KUCHING: It comes as no surprise that the Ministry of Human Resources (MOHR) holds many duties under its purview, being the authority in charge of the Malaysian workforce.
The ministry is responsible for skills development, labour, occupational safety and health, trade unions, industrial relations, industrial court, labour market analysis and social security — to name a few — and these responsibilities continue to grow with each new facet introduced, as roles of human resources evolve with time and technology.
Take, for example, the boom of the ‘gig’ economy over the past two years triggering new income-generating trends such as Uber and Airbnb — leading MOHR to come up with new ways to protect the interests of employees in a whole new light.
First formed in 1904 as the Labour Department, it has changed its name six times over the past 114 years, riding on the massive changes in the nation’s industrial landscape and labour forces.
Now, MOHR oversees ten federal departments and four federal agencies:
1. Department of Labour of Peninsular Malaysia (JTKSM)
2. Department of Labour Sarawak
3. Department of Labour Sabah
4. Department of Skills Development (DSD)
5. Manpower Department (JTM)
6. Department of Occupational Safety and Health (Dosh)
7. Department of Industrial Relations Malaysia
8. Department of Trade Union Affairs (JHEKS)
9. Industrial Court of Malaysia
10. Institut of Labour Market Information and Analysis (ILMIA)
1. Social Security Organisation (SOCSO)
2. Human Resources Development Fund (HRDF)
3. National Institute of Occupational Safety and Health (NIOSH)
4. Skills Development Fund Corporation (PTPK)
The present minister, Dato Sri (Dr) Richard Riot Jaem — who was sworn in on May 16, 2013 — attributes his success to the holistic approach that he has incorporated in dealing with his ministry’s day-to-day operations and its long-term schemes implemented for the welfare and upskilling of the nation’s labour force.
In an exclusive interview with The Borneo Post, Riot admits that his role as the Minister of Human Resources has been a learning experience in itself.
“To be very frank, when I first came into the ministry, I thought it was only going to deal with labour issues.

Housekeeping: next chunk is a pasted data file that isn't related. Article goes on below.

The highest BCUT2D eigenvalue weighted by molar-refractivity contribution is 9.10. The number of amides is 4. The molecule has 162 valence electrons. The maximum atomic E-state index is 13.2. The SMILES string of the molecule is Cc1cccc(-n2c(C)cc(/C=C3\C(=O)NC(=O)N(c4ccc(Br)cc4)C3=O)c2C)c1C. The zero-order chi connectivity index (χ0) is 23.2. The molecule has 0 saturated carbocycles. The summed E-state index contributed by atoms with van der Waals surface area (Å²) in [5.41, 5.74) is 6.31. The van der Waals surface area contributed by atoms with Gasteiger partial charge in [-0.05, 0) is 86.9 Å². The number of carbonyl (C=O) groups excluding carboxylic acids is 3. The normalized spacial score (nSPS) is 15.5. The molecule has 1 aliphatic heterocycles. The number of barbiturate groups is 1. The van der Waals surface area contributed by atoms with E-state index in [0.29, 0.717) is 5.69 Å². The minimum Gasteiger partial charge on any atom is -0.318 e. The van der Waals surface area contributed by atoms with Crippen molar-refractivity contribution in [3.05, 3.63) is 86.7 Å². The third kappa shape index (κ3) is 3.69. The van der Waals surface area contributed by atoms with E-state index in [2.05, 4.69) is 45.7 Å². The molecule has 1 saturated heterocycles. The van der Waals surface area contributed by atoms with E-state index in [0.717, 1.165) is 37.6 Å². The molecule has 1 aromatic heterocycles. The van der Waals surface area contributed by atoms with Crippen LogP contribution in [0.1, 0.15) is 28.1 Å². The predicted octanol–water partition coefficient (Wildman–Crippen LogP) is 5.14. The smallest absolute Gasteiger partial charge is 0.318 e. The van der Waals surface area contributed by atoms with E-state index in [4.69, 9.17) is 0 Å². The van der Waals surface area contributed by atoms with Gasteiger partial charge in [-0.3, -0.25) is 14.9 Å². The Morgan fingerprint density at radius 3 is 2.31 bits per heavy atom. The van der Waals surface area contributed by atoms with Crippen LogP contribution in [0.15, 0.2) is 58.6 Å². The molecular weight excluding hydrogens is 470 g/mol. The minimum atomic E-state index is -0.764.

Only after coming in did I realise the huge responsibility I had on my shoulders.
It was really going to be a tough job,” he shares.
From looking after the interests and welfare of employees in Peninsular Malaysia, Sarawak and Sabah, to ensuring adequate training and development of the country’s future workforce, the MOHR is involved with anything and everything to do with the affairs of the Malaysian workers.
Following the goals set out under the 11th Malaysia Plan (11MP), Riot aims to build a world-class workforce through steady increases in the percentage of skilled workers up to 35 per cent by 2020.
Today, employers and employees nationwide stand to gain from these numerous programmes and plans being put in place.
Employers can utilise MOHR’s skill development facilities and schemes provided to upskill or reskill their employees, allowing them to enhance their human capital and drive innovation from within.
Meanwhile, SPM holders who have no plans to pursue academically oriented tertiary education are encouraged for technical schools to gain better employment prospects, while high-skilled diasporas are slowly but surely being wooed back home to take on the high-skilled roles that need to be filled urgently.
All of this has contributed greatly to the expansion of the Malaysian economy and society as a whole, helping MOHR bring to life the government’s vision of having a competent and skilled workforce.
Skilling, upskilling and reskilling
To achieve this task, Riot says he and his ministry has been focusing on skilling, upskilling and reskilling the labour force through various schemes and programmes that are being made available by the different departments and agencies to the wider public.
Most notably, the skilling of youths is regarded as one of the most vital functions of the MOHR as it ensures the future survivability of industries by providing them with an adequate workforce.
“I always encourage graduates from our Malaysia Skills Certificate (MSC) Level 3 Programmes to re-enrol to MSC Level 4, in order to pursue our diploma courses to continue gaining skills as it will greatly increase their livelihood down the line,” Riot shares.
For SPM School-Leavers with no plans to pursue academically oriented tertiary education, the ministry encourages them — via awareness campaigns — to enrol into one of its 32 technical institutes across the country.
Of the 32, 24 provide various technical and vocational education and training (TVET) certificate courses to the public, with eight having diploma programmes for certificate-holders.